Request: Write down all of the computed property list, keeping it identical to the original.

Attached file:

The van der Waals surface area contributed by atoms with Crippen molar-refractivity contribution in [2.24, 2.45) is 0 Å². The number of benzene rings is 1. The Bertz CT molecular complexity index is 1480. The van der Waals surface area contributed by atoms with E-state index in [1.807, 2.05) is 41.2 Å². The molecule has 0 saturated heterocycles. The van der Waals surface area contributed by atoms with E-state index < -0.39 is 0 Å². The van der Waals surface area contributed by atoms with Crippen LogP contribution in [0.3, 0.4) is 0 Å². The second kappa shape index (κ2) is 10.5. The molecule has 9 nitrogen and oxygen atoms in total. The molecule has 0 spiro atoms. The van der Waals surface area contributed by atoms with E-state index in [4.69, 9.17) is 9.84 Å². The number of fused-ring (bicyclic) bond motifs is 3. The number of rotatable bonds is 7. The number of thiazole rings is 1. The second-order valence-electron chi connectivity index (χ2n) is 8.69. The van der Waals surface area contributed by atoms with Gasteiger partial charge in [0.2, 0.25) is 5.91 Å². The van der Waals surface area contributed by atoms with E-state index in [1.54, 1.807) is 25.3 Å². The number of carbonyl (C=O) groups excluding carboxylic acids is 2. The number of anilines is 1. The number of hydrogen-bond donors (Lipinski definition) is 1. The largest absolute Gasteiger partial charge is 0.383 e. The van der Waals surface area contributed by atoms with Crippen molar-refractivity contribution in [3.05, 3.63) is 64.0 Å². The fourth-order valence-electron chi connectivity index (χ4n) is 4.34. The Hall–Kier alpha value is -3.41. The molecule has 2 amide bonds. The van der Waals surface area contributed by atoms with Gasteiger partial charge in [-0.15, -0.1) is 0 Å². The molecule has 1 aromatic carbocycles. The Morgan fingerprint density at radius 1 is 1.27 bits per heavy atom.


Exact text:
The van der Waals surface area contributed by atoms with Crippen molar-refractivity contribution in [2.24, 2.45) is 0 Å². The number of benzene rings is 1. The Bertz CT molecular complexity index is 1480. The van der Waals surface area contributed by atoms with E-state index in [1.807, 2.05) is 41.2 Å². The molecule has 0 saturated heterocycles. The van der Waals surface area contributed by atoms with E-state index < -0.39 is 0 Å². The van der Waals surface area contributed by atoms with Crippen LogP contribution in [0.3, 0.4) is 0 Å². The second kappa shape index (κ2) is 10.5. The molecule has 9 nitrogen and oxygen atoms in total. The molecule has 0 spiro atoms. The van der Waals surface area contributed by atoms with E-state index in [4.69, 9.17) is 9.84 Å². The number of fused-ring (bicyclic) bond motifs is 3. The number of rotatable bonds is 7. The number of thiazole rings is 1. The second-order valence-electron chi connectivity index (χ2n) is 8.69. The van der Waals surface area contributed by atoms with Gasteiger partial charge in [0.2, 0.25) is 5.91 Å². The van der Waals surface area contributed by atoms with E-state index in [1.54, 1.807) is 25.3 Å². The number of carbonyl (C=O) groups excluding carboxylic acids is 2. The number of anilines is 1. The number of hydrogen-bond donors (Lipinski definition) is 1. The largest absolute Gasteiger partial charge is 0.383 e. The van der Waals surface area contributed by atoms with Crippen molar-refractivity contribution in [3.05, 3.63) is 64.0 Å². The fourth-order valence-electron chi connectivity index (χ4n) is 4.34. The Hall–Kier alpha value is -3.41. The molecule has 2 amide bonds. The van der Waals surface area contributed by atoms with Gasteiger partial charge in [-0.15, -0.1) is 0 Å². The molecule has 1 aromatic carbocycles. The Morgan fingerprint density at radius 1 is 1.27 bits per heavy atom.